Polish incumbent wins first round of presidential vote

Elias Hubbard
July 1, 2020

Poland's electoral commission said, however, it expected record turnout.

The changes were created to enable voters to avoid attending polling stations during the coronavirus pandemic, and to facilitate voting by Poles overseas. Still, in many places there were lines.

Once the exit polls were out, the rivals - both 48 years old - lost no time in wooing those who backed the other nine candidates, as they climbed right into their campaign buses and set off to meet voters.

Victory for Duda would cement the party's hold on power - at least until the next scheduled parliamentary elections in 2023.

Polling stations opened at 7:00 am (0500 GMT) and will close at 9:00 pm (1900 GMT) with an exit poll expected as soon as voting ends.

While Mr Trzaskowski trailed Mr Duda on Sunday, in a runoff he would be likely to gain many votes from the nine other candidates who have been eliminated, including a progressive Catholic independent, Szymon Holownia, who won almost 14%.

Opinion surveys conducted last week indicated that Duda could have a more hard time in a runoff.

Trzaskowski, who has promised to heal rifts with the European Union, is set to come second with 30.4 percent, but could receive endorsements from other opposition candidates ahead of the July 12 second round of voting.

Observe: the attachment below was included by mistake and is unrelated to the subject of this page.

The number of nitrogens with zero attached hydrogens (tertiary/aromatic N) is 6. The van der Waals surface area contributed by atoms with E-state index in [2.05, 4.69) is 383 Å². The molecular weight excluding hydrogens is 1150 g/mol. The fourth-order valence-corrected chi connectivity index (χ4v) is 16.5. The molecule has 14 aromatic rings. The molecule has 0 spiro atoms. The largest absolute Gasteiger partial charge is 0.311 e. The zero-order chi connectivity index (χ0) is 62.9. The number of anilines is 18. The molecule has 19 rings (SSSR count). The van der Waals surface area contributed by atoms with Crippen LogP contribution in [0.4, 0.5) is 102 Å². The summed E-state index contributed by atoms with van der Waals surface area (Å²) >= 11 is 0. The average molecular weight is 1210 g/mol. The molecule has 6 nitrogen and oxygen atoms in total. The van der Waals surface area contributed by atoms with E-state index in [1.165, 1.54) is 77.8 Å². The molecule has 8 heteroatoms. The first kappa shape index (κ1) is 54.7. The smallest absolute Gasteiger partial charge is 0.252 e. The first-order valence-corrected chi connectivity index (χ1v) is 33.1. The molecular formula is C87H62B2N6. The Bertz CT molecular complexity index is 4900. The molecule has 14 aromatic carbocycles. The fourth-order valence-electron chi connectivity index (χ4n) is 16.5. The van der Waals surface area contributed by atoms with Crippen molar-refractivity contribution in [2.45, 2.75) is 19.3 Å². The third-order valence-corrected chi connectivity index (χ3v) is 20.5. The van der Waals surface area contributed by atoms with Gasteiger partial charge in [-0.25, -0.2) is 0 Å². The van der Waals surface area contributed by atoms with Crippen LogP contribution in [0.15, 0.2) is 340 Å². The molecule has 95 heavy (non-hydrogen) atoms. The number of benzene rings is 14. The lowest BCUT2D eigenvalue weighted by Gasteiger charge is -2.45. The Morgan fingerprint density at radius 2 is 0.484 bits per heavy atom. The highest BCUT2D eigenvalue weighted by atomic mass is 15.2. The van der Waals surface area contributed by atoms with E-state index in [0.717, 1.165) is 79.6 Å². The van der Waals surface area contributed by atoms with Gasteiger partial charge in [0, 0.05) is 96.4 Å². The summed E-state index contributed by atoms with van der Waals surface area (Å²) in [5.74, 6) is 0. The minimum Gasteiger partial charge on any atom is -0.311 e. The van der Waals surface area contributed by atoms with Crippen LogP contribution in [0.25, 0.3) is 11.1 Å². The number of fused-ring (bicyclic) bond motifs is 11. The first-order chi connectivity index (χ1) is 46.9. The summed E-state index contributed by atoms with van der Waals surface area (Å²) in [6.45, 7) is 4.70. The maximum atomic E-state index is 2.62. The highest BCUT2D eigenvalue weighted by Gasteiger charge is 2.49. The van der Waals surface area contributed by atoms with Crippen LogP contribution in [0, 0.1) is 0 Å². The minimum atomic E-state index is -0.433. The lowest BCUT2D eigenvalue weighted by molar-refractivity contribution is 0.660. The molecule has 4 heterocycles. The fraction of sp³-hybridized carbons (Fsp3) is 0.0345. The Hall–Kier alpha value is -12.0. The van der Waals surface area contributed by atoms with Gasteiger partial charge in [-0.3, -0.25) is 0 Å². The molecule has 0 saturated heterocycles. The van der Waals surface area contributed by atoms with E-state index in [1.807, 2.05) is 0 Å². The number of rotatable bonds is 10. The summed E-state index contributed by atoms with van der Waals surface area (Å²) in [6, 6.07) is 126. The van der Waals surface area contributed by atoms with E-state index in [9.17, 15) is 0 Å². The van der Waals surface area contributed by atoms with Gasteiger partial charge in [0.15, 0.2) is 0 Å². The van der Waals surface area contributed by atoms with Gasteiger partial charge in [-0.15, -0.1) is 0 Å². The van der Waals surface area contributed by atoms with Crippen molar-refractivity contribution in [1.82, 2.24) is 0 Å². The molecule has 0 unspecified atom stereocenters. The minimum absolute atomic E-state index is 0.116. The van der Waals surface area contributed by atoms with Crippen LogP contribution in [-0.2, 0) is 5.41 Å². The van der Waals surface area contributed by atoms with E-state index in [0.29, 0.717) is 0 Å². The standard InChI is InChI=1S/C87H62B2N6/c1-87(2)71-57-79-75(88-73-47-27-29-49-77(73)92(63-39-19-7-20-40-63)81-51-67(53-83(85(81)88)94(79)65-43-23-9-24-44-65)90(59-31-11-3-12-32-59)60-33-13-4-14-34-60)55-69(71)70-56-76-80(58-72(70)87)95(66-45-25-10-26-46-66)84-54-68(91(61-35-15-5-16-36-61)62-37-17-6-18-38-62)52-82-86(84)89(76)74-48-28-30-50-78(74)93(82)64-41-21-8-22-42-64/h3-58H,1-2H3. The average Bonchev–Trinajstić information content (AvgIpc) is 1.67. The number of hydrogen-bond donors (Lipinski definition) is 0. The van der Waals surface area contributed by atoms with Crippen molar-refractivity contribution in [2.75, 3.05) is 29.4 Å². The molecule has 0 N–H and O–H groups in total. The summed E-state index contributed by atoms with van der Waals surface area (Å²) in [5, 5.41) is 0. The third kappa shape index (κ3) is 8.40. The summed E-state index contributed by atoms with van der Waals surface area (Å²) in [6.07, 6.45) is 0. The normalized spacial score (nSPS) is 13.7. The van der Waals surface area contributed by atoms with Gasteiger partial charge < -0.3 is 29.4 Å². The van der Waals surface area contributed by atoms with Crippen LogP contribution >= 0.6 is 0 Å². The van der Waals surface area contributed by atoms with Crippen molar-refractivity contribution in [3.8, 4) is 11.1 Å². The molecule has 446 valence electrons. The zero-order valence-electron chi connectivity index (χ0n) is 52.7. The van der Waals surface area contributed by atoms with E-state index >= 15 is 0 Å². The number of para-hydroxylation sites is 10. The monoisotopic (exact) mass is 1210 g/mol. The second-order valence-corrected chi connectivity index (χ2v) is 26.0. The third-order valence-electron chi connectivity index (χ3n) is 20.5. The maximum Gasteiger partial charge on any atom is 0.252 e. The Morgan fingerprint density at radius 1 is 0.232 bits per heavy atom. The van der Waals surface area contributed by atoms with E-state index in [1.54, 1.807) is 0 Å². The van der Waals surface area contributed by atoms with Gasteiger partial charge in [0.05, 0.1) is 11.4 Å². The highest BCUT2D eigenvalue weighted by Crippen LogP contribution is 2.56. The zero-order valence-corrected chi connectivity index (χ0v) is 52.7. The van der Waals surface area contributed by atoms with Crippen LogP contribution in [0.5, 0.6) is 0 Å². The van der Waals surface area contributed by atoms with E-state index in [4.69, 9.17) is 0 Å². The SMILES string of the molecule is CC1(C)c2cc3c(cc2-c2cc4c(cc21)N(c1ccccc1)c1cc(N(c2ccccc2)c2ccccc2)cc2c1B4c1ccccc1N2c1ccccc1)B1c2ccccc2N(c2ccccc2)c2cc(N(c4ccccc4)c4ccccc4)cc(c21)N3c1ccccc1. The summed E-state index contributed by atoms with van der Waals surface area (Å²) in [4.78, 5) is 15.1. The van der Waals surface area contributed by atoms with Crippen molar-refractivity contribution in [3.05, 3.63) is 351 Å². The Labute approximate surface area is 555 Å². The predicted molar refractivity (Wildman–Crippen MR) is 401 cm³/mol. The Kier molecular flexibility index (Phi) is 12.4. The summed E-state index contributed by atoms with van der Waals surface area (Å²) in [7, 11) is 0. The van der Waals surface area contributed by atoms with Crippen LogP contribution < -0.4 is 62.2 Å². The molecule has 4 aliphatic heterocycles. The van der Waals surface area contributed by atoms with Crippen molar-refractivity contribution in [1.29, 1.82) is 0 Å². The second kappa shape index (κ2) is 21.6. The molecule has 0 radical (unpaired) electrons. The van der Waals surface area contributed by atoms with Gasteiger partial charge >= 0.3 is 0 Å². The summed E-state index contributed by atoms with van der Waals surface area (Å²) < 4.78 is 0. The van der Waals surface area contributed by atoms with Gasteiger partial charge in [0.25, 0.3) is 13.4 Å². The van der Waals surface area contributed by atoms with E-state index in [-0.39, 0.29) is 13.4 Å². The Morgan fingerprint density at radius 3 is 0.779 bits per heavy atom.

Mr Trzaskowski rose fast in the polls after joining the race in May.

Duda's once-strong support, bolstered by adulatory coverage in state media, began to slip once virus lockdown restrictions were lifted and other candidates could campaign.

Poland has not been as badly hit by the pandemic as many countries in Western Europe, and most people were voting in person, though required to wear masks and observe other hygiene rules.

Anna Trzop, a 34-year-old lawyer working in Brussels, said she was anxious that she would not receive her voting package before the second round.

In his speech to supporters on Sunday night, Duda wasted no time communicating with supporters of other candidates, saying he shares some views with those on the left, but making a particular mention of Bosak.

"In the face of what is happening, stability is needed", he said. He took a position against same-sex marriage and adoption and denounced the LGBT rights movement as a risky "ideology".

The runoff between the two 48-year-olds will determine whether the ruling Law and Justice party can complete its push to seize more control of the economy and the courts. "After these five years many more people voted for me".

"It's bad. Poland is terribly divided and people are getting discouraged", she said.

Duda and Trzaskowski will strive to attract those who backed the independent candidate Rafal Holownia, who came in third with 13.85% of the vote, and the far-right candidate Krzysztof Bosak, who got 6.75% of the ballot. Holownia is not affiliated with either party and generated excitement among some Poles exhausted of years of disputes between the Law and Justice and the Civic Platform, the country's two main parties.

Walesa, who was elected Poland's first democratic president after communism's demise three decades ago, has been a trenchant critic of the current government.

Other reports by Click Lancashire

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